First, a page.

Tax Exemptions Bill will narrow the huge gap in the tax system – IEA

Policy think thank, the Institute of Economic Affairs (IEA) has urged Parliament to pass the Tax Exemptions Bill with urgency. The Bill is currently before Parliament for Consideration.

According to the IEA, the passage of the Bill will narrow the huge gap in Ghana’s tax system.

Speaking at the IEA’s review of the 2021 Budget, the Director of Research at the Institute, Dr. John Kwakye, said “the political will to pass the bill seems to be lacking – we urge Parliament to pass the bill with urgency, to plug a big hole in the tax system”.

He said “the informal sector accounts for nearly 30% of GDP, but a large part remains outside the tax net”.

Dr. John Kwakye further noted that “we should be taxing businesses that employ at least a few people, like the mechanics, hairdressers, tailors and other artisans, and instead, leave out the small businesses like ‘kayayoos’, ‘kenkey’, ‘waakye’ and ‘ice-water’ sellers who have tiny incomes.”

The research fellow said Ghana’s tax rate is high but the nation is not accruing enough revenue because of the low efforts in mobilizing tax revenue.

“We all know that Ghana’s personal income, corporate income and indirect tax rates are relatively high. Our low revenue effort is not due to the fact that our tax rates are low but it’s rather due to the fact that the government has failed to collect a lot of taxes”.

“Ghana has chronically struggled to mobilise enough revenue to fund its expenditure requirements. In the process, we have had to borrow for supplementary funds and this has escalated our debt burden. This situation has to change,” Dr. Kwakye emphasized.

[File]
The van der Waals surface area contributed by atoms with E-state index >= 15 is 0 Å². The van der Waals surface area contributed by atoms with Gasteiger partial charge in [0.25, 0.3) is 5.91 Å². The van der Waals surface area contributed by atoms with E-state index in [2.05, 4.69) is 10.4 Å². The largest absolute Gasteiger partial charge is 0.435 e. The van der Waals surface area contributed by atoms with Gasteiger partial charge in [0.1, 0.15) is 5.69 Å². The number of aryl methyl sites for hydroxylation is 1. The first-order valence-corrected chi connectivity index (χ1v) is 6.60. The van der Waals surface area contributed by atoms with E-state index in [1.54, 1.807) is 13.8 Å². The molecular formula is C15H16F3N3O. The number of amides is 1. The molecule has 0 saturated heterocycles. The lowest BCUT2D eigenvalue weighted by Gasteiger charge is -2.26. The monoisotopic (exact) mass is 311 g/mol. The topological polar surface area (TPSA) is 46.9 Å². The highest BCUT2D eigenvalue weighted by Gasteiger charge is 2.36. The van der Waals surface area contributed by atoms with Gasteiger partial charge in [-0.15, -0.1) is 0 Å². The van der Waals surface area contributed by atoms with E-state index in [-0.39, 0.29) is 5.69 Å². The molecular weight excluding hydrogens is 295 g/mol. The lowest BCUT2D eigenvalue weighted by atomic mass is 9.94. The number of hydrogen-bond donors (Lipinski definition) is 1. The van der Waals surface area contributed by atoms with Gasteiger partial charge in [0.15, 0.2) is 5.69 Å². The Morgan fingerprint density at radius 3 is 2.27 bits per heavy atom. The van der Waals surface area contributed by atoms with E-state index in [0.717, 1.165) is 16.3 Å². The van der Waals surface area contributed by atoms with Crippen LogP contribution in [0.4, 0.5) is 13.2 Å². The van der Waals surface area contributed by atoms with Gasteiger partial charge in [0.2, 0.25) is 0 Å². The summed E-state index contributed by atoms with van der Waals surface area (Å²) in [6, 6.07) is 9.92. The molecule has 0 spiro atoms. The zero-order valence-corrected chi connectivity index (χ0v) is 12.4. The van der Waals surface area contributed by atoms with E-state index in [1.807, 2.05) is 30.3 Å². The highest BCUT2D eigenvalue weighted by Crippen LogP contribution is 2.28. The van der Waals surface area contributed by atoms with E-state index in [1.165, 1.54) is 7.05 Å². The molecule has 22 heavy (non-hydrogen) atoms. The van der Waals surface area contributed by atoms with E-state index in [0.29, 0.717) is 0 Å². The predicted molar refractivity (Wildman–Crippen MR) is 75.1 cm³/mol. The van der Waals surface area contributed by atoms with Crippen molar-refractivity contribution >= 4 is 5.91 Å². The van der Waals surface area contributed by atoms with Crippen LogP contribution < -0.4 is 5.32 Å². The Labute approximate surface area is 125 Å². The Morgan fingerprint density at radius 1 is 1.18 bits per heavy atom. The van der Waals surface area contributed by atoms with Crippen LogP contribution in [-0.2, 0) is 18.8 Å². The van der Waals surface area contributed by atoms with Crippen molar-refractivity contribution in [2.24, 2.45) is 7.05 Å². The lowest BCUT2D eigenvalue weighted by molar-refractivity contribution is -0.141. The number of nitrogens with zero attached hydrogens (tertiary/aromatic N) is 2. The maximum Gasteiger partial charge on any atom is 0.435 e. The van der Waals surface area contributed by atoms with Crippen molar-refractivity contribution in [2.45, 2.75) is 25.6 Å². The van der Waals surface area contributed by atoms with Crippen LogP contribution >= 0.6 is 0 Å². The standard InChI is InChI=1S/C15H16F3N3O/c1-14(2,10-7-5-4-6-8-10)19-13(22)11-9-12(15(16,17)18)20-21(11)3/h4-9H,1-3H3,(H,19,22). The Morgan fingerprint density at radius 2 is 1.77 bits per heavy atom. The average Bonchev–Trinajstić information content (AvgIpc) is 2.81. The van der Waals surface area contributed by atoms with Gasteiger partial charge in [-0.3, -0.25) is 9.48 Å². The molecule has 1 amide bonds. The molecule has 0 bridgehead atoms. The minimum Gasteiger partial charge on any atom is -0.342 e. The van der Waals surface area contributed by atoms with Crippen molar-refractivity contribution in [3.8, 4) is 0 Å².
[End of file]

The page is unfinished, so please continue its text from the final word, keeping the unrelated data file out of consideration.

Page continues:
Ghana’s tax revenue to GDP is very low compared to the Sub- Saharan African average.

According to Dr Kwakye, Ghana’s tax revenue to Gross Domestic Product was 11.5% in 2020 and is estimated to reach 13.24% in 2024, yet the average tax revenue to GDP for middle-income countries is over 25%. Ghana’s total revenue to GDP was also14.3% in 2020 and is expected to rise to 16.9% in 2024. The average total revenue per GDP for middle income countries is about 30%. This means there is a fall short.

He added that Ghana loses over GH¢5 billion every year through tax exemptions, a reason the Institute of Economic Affairs wants Parliament to urgently pass the Tax Exemptions Bill to plug a big hole in the tax system.

Earlier, a tax expert and senior lecturer at the University of Ghana Law School, Dr Abdallah Ali-Nakyea, urged the government to take a second look at the tax exemptions regime if it wants to rake in more revenue for the state.

The bill has been proposed to streamline the tax Exemptions in the country. The 7th Parliament failed to pass it when it was first laid in the House in 2019, sparking an outcry from Civil Society Organizations (CSOs), prominent among them is the Tax Justice Coalition (TJC) which has recently proposed fresh and additional recommendations after the bill was reintroduced to Parliament by the Minister of Finance.

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